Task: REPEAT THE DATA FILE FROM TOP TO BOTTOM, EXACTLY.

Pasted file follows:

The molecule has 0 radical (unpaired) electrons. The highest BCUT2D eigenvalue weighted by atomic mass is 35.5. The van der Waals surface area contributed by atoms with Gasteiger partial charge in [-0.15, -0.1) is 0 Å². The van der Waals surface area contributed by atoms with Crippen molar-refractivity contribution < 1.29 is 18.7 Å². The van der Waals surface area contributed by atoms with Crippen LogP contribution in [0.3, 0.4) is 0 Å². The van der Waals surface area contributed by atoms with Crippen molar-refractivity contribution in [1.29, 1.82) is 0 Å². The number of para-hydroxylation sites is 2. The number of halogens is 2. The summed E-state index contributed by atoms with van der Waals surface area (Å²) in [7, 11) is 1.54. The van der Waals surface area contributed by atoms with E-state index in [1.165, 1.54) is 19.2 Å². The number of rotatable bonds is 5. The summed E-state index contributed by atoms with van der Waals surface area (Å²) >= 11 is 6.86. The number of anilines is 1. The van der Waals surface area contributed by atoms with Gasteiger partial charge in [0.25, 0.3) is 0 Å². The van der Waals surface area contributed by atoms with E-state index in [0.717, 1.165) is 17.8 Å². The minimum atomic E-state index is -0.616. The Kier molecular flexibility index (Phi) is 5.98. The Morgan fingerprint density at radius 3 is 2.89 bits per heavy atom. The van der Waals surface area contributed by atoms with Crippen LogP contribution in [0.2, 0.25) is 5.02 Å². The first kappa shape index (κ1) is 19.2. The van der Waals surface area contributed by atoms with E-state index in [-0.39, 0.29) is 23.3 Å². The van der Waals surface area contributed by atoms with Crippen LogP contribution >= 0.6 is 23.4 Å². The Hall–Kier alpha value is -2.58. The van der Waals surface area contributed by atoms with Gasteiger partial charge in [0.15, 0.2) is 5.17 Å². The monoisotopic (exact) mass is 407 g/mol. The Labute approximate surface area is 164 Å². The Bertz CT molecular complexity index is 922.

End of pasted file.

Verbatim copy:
The molecule has 0 radical (unpaired) electrons. The highest BCUT2D eigenvalue weighted by atomic mass is 35.5. The van der Waals surface area contributed by atoms with Gasteiger partial charge in [-0.15, -0.1) is 0 Å². The van der Waals surface area contributed by atoms with Crippen molar-refractivity contribution < 1.29 is 18.7 Å². The van der Waals surface area contributed by atoms with Crippen LogP contribution in [0.3, 0.4) is 0 Å². The van der Waals surface area contributed by atoms with Crippen molar-refractivity contribution in [1.29, 1.82) is 0 Å². The number of para-hydroxylation sites is 2. The number of halogens is 2. The summed E-state index contributed by atoms with van der Waals surface area (Å²) in [7, 11) is 1.54. The van der Waals surface area contributed by atoms with E-state index in [1.165, 1.54) is 19.2 Å². The number of rotatable bonds is 5. The summed E-state index contributed by atoms with van der Waals surface area (Å²) >= 11 is 6.86. The number of anilines is 1. The van der Waals surface area contributed by atoms with Gasteiger partial charge in [0.25, 0.3) is 0 Å². The van der Waals surface area contributed by atoms with E-state index in [0.717, 1.165) is 17.8 Å². The minimum atomic E-state index is -0.616. The Kier molecular flexibility index (Phi) is 5.98. The Morgan fingerprint density at radius 3 is 2.89 bits per heavy atom. The van der Waals surface area contributed by atoms with Crippen LogP contribution in [0.2, 0.25) is 5.02 Å². The first kappa shape index (κ1) is 19.2. The van der Waals surface area contributed by atoms with E-state index in [-0.39, 0.29) is 23.3 Å². The van der Waals surface area contributed by atoms with Crippen LogP contribution >= 0.6 is 23.4 Å². The Hall–Kier alpha value is -2.58. The van der Waals surface area contributed by atoms with Gasteiger partial charge in [0.15, 0.2) is 5.17 Å². The monoisotopic (exact) mass is 407 g/mol. The Labute approximate surface area is 164 Å². The Bertz CT molecular complexity index is 922.